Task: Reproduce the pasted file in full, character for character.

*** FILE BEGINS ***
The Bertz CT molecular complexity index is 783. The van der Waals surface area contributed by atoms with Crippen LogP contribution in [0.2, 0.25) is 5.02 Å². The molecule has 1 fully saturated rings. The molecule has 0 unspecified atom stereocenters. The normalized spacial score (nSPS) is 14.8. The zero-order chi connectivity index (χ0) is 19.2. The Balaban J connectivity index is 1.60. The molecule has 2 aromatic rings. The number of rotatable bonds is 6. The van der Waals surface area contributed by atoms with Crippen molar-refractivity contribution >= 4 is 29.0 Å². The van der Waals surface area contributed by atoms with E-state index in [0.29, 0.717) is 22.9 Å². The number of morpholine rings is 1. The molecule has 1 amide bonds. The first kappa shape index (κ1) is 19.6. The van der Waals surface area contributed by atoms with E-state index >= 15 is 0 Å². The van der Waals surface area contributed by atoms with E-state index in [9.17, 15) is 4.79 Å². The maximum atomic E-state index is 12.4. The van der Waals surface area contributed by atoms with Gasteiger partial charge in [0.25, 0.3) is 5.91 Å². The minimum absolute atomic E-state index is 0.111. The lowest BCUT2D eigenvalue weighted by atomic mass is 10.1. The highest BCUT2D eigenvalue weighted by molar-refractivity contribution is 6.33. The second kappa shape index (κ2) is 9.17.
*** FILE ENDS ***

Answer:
The Bertz CT molecular complexity index is 783. The van der Waals surface area contributed by atoms with Crippen LogP contribution in [0.2, 0.25) is 5.02 Å². The molecule has 1 fully saturated rings. The molecule has 0 unspecified atom stereocenters. The normalized spacial score (nSPS) is 14.8. The zero-order chi connectivity index (χ0) is 19.2. The Balaban J connectivity index is 1.60. The molecule has 2 aromatic rings. The number of rotatable bonds is 6. The van der Waals surface area contributed by atoms with Crippen molar-refractivity contribution >= 4 is 29.0 Å². The van der Waals surface area contributed by atoms with E-state index in [0.29, 0.717) is 22.9 Å². The number of morpholine rings is 1. The molecule has 1 amide bonds. The first kappa shape index (κ1) is 19.6. The van der Waals surface area contributed by atoms with E-state index >= 15 is 0 Å². The van der Waals surface area contributed by atoms with E-state index in [9.17, 15) is 4.79 Å². The maximum atomic E-state index is 12.4. The van der Waals surface area contributed by atoms with Gasteiger partial charge in [0.25, 0.3) is 5.91 Å². The minimum absolute atomic E-state index is 0.111. The lowest BCUT2D eigenvalue weighted by atomic mass is 10.1. The highest BCUT2D eigenvalue weighted by molar-refractivity contribution is 6.33. The second kappa shape index (κ2) is 9.17.